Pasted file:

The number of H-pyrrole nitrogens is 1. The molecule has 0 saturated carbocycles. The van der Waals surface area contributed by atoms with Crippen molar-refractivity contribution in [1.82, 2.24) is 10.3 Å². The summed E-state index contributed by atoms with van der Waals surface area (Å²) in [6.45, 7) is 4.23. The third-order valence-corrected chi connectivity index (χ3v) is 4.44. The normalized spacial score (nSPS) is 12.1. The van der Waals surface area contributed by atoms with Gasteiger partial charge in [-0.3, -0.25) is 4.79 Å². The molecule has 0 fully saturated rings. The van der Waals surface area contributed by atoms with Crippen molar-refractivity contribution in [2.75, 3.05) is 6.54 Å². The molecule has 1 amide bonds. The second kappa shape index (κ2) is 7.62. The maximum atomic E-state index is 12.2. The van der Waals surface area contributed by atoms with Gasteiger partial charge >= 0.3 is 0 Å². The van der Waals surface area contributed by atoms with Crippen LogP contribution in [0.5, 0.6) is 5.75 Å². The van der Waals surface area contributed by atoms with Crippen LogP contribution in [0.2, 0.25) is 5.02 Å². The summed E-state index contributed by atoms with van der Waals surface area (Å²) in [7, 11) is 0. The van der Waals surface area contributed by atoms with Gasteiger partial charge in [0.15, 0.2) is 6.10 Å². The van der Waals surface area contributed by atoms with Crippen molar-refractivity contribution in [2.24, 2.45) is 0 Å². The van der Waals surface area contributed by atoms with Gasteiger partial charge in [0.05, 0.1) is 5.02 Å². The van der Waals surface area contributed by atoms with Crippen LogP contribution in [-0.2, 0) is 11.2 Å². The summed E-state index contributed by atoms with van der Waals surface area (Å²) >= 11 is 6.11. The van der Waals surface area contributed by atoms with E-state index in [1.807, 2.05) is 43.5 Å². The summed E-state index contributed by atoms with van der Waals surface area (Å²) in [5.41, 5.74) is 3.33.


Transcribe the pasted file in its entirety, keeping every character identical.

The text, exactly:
The number of H-pyrrole nitrogens is 1. The molecule has 0 saturated carbocycles. The van der Waals surface area contributed by atoms with Crippen molar-refractivity contribution in [1.82, 2.24) is 10.3 Å². The summed E-state index contributed by atoms with van der Waals surface area (Å²) in [6.45, 7) is 4.23. The third-order valence-corrected chi connectivity index (χ3v) is 4.44. The normalized spacial score (nSPS) is 12.1. The van der Waals surface area contributed by atoms with Gasteiger partial charge in [-0.3, -0.25) is 4.79 Å². The molecule has 0 fully saturated rings. The van der Waals surface area contributed by atoms with Crippen molar-refractivity contribution in [2.75, 3.05) is 6.54 Å². The molecule has 1 amide bonds. The second kappa shape index (κ2) is 7.62. The maximum atomic E-state index is 12.2. The van der Waals surface area contributed by atoms with Gasteiger partial charge >= 0.3 is 0 Å². The van der Waals surface area contributed by atoms with Crippen LogP contribution in [0.5, 0.6) is 5.75 Å². The van der Waals surface area contributed by atoms with Crippen LogP contribution in [0.2, 0.25) is 5.02 Å². The summed E-state index contributed by atoms with van der Waals surface area (Å²) in [7, 11) is 0. The van der Waals surface area contributed by atoms with Gasteiger partial charge in [0.15, 0.2) is 6.10 Å². The van der Waals surface area contributed by atoms with Crippen molar-refractivity contribution in [2.24, 2.45) is 0 Å². The van der Waals surface area contributed by atoms with Gasteiger partial charge in [0.05, 0.1) is 5.02 Å². The van der Waals surface area contributed by atoms with Crippen LogP contribution in [-0.2, 0) is 11.2 Å². The summed E-state index contributed by atoms with van der Waals surface area (Å²) >= 11 is 6.11. The van der Waals surface area contributed by atoms with E-state index in [1.807, 2.05) is 43.5 Å². The summed E-state index contributed by atoms with van der Waals surface area (Å²) in [5.41, 5.74) is 3.33.